It is impossible to talk about Salman Rushdie’s Victory City without prefacing it with a reference to the horrific attack on the writer in August 2022. Religious bigotry translates all too easily into violence, it showed us, making witnesses of us all. With this new novel, Rushdie confronts the inevitability of history as much as he asserts his triumph over extremist opinion and the dangers of ignorance.
A biting socio-political critique
Introducing his story as a retelling of the saga of the rise and decline of the Vijaynagar empire in 14th-century India, by a spinner of yarns “who offers this version for the simple entertainment and possible edification of today’s readers, the old and the young, the educated and the not so educated, those in search of wisdom and those amused by folly, northerners and southerners, followers of different gods and of no gods, the broad-minded and the narrow-minded, men and women and members of the genders beyond and in between, scions of the nobility and rank commoners, good people and rogues, charlatans and foreigners, humble sages and egotistical fools,” Rushdie sets forth his agenda. True to this promise (and perhaps collapsing the already thin line between the narratorial and authorial voices), he gives us an epic that tells a fabulous story and tells it fabulously well, but also layers it with biting socio-political critique, and, most importantly, lays bare the dangers of re-writing history, of erasures, and of pervasive bigotry, especially when sponsored by the state.
Rushdie’s heroine Pampa Kampana is a poet, a prophetess and has been touched by magic. Having lost her mother to an act of war, Pampa is orphaned at the young age of nine. Her namesake, the goddess Pampa, known in other places and other traditions, as Parvati, bestows on the child the curious blessings of prophecy, magic, and near-agelessness, also making her the custodian of a better future for women, a future in which women would not be forced to die on the funeral pyres of their husbands, a future in which their lives would not be defined by men.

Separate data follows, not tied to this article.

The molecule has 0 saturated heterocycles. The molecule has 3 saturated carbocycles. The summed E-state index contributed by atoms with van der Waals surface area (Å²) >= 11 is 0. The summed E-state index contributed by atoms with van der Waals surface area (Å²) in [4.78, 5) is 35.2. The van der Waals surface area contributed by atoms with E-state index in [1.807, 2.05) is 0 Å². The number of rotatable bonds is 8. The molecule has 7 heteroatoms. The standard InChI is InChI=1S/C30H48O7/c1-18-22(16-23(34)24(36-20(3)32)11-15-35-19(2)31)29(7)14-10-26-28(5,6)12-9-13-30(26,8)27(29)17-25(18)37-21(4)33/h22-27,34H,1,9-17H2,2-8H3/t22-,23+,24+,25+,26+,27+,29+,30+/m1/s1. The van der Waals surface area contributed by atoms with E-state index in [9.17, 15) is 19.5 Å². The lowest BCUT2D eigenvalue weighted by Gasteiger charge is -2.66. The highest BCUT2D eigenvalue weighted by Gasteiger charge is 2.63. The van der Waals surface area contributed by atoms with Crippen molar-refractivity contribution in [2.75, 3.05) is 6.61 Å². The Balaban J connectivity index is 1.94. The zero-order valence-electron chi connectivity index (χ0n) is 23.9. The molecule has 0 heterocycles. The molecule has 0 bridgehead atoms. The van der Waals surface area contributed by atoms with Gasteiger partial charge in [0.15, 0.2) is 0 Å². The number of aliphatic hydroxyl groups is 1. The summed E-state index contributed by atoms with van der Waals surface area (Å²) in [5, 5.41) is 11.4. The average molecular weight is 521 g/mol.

Pampa Kampana’s magnum opus is the Jayaparajaya, an epic of 24,000 verses in Sanskrit, telling of the Bisnaga Empire – the Mother who seeded it, the men who founded it, the Kings and Queens and warriors and zealots and strategists who breathed life into it and subsequently, brought about its downfall. The canvas is vintage Rushdie. The author captures a moment in history, brings to it rich brushstrokes of mythology and folklore and magic, and creates his own mythos of a world that might be a reconstruction of the 14th-century, but is also a destabilising mirror of our own.
Harihara (or Hakka I) and Bukka, the founders of the Vijaynagar Empire appear as Hukka and Bukka in Rushdie’s Bisnaga. Keen on establishing their absolute right as rulers, the brothers claim descent from the Lunar Lineage, making up on the fly a story about the great Moon God and generations of male progeny, locating themselves in the same line as Lord Krishna and the great warrior, Arjuna. Dynastic histories are often dynamic fiction, Rushdie seems to say, posing the first of many questions the text raises about truth and truth-telling in the accounts we have come to accept as sanctified, unquestionable history.
When Hukka Raya the Second, the third king of the Sangama dynasty, proclaims in his coronation speech that they would re-write history to write out “the witch” and her “witch-daughters,” and that “Henceforth our narrative, and our narrative only, will prevail, for it is the only true narrative. All false narratives will be suppressed,” what he gives words to is patriarchy’s fear of powerful women and its age-old strategy of deeming them witches, even as he shines a light, all the way across centuries, on an unfortunately too-familiar 21st-century emphasis on re-writing histories, writing out dissenters, laying charges of villainy and worse against them. In Bisnaga as in the reader’s own time and place, dissent is unpatriotic, and “history” is often a fabulist’s confection.
Can Utopia exist?